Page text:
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I have an NTFS partition I use for storage, and I don't manage to have synapse searching into it. For the moment, I have followed this advice, basically removing /media from PRUNEPATHS and running sudo updatedb

My updatedb.conf currently looks like this:

 PRUNE_BIND_MOUNTS="yes"
# PRUNENAMES=".git .bzr .hg .svn"
# original
# PRUNEPATHS="/tmp /var/spool /media /home/.ecryptfs"
# PRUNEFS="NFS nfs nfs4 rpc_pipefs afs binfmt_misc proc smbfs autofs iso9660 ncpfs coda devpts ftpfs devfs mfs shfs sysfs cifs lustre tmpfs usbfs udf fuse.glusterfs fuse.sshfs curlftpfs ecryptfs fusesmb devtmpfs"

# modified
PRUNEPATHS="/tmp /var/spool /home/.ecryptfs"

PRUNEFS="rpc_pipefs afs binfmt_misc proc smbfs autofs iso9660 ncpfs coda devpts ftpfs devfs mfs shfs sysfs cifs lustre tmpfs usbfs udf fuse.glusterfs fuse.sshfs curlftpfs ecryptfs fusesmb devtmpfs"

Initially, I have not touched PRUNEFS. Because it didn't work, I tried and remove NFS nfs nfs4, sudo updatedb took much longer, which was promising, but still synapse will not index the content of that partition, just the content of my main one.

Can somebody give me some ideas on how to fix it?

Thanks!

EDIT: Following some testing, the full content of the partition appears when searching from Ubuntu's dashboard. Only Synapse seems not to find it, but for one folder and its content. I compared permissions on the that folder and the others and they are all 777, so should be full accessible. I am quite confused honestly..

  • I forgot to add, the partition in question is mounted automatically at startup. – Aldo Nov 9 '14 at 19:53
  • Mounted how? For example gvfs mounts by default have drwx------ permissions, so are not accessible to root. – steeldriver Nov 9 '14 at 20:07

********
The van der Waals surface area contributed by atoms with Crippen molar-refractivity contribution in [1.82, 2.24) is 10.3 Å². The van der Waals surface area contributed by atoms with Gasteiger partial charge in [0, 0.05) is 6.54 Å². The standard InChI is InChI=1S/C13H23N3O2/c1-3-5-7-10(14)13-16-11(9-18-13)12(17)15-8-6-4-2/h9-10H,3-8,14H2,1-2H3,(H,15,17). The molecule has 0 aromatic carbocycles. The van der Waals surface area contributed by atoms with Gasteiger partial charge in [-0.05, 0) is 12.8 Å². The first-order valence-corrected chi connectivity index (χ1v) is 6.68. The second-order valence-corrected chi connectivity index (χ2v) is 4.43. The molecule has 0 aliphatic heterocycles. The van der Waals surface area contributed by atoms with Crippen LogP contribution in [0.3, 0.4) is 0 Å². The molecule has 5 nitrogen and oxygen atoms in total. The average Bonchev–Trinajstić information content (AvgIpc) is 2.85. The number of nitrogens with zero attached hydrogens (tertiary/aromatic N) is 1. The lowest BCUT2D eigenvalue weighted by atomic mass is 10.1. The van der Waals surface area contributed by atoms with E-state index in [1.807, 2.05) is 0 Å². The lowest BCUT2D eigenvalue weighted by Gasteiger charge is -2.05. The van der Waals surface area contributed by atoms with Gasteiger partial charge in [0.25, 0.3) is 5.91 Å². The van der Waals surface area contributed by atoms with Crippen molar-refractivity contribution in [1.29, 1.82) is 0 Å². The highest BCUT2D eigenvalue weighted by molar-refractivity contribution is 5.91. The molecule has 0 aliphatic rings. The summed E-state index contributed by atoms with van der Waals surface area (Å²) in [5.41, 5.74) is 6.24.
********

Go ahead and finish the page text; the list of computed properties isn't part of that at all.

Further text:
• The partition is media/username/Data2 I have added in fstab a line UUID=0C0B1E /media/username/Data2/ ntfs-3g auto,user,rw 0 0 I didn't change permissions for the directory in any way though. I understand I could have also created a directory to mount in media, for instance /media/Data2/ and then changed permissions with chmod -R 777 , as suggested here: askubuntu.com/questions/547528/… Can I solve by changing permissions to /data/username/Data2/ then? – Aldo Nov 9 '14 at 20:43
  • I just checked, the folder has the following permissions: drwxrwxrwx 1 root root 36864 giu 27 23:18 Data2 – Aldo Nov 9 '14 at 20:54
  • OK in that case it seems unlikely to be a permissions issue – steeldriver Nov 9 '14 at 22:04
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The solution mentioned in the question is not intended to make Synapse find directly any file on any partition by just typing its name, but to achieve this indirectly through locate; that is, to enable locate to have access to files on partitions that were not previously accessible — because excepted (via settings in the file /etc/updatedb.conf) from being added to the databases locate uses .

Synapse operates file search in two ways: within entries of the Zeitgeist logs, and within those of locate. This types of search is implemented through specific plugins that are by default enabled in Synapse's Properties - Plugins. (If the Zeitgeist plugin is disabled, restarting the computer might be needed after (re)enabling the plugin in order for it to operate properly.) Folder search is based on a separate plugin.

Zeitgeist results appear automatically:

enter image description here

(the same is the case for Folder Search)

But that is not the case for results of locate command. Results of locate appear only after selecting the last entry (the one with a question mark) in the list of normal search and pressing ENTER to run that command:

enter image description here

For Synapse to show directly a file, that should be recorded in the Zeitgeist logs. But that will not happen until an event related to that file has taken place (like a movie being played, a document being opened), no matter the partition on which the file is located. Some differences between locations need to be mentioned though: see NOTE below.